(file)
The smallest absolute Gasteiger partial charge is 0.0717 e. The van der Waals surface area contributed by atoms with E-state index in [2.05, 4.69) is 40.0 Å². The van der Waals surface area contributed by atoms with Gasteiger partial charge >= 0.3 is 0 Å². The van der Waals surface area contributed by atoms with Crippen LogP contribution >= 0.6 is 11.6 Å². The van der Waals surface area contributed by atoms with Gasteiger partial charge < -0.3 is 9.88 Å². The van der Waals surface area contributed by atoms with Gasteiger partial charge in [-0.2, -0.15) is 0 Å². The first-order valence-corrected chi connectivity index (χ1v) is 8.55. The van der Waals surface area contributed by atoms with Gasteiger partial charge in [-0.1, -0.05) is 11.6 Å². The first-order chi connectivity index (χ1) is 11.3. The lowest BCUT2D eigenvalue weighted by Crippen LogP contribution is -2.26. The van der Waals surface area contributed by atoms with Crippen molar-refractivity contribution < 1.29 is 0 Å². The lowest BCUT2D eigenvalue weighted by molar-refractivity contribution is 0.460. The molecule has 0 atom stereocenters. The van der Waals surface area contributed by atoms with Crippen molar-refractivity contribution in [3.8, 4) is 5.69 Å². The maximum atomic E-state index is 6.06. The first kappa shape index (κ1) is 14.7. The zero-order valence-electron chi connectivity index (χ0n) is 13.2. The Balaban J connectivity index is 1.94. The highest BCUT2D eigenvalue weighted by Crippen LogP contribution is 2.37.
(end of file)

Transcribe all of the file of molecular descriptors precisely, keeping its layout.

The smallest absolute Gasteiger partial charge is 0.0717 e. The van der Waals surface area contributed by atoms with E-state index in [2.05, 4.69) is 40.0 Å². The van der Waals surface area contributed by atoms with Gasteiger partial charge >= 0.3 is 0 Å². The van der Waals surface area contributed by atoms with Crippen LogP contribution >= 0.6 is 11.6 Å². The van der Waals surface area contributed by atoms with Gasteiger partial charge < -0.3 is 9.88 Å². The van der Waals surface area contributed by atoms with Gasteiger partial charge in [-0.2, -0.15) is 0 Å². The first-order valence-corrected chi connectivity index (χ1v) is 8.55. The van der Waals surface area contributed by atoms with Gasteiger partial charge in [-0.1, -0.05) is 11.6 Å². The first-order chi connectivity index (χ1) is 11.3. The lowest BCUT2D eigenvalue weighted by Crippen LogP contribution is -2.26. The van der Waals surface area contributed by atoms with Crippen molar-refractivity contribution < 1.29 is 0 Å². The lowest BCUT2D eigenvalue weighted by molar-refractivity contribution is 0.460. The molecule has 0 atom stereocenters. The van der Waals surface area contributed by atoms with Crippen molar-refractivity contribution in [3.8, 4) is 5.69 Å². The maximum atomic E-state index is 6.06. The first kappa shape index (κ1) is 14.7. The zero-order valence-electron chi connectivity index (χ0n) is 13.2. The Balaban J connectivity index is 1.94. The highest BCUT2D eigenvalue weighted by Crippen LogP contribution is 2.37.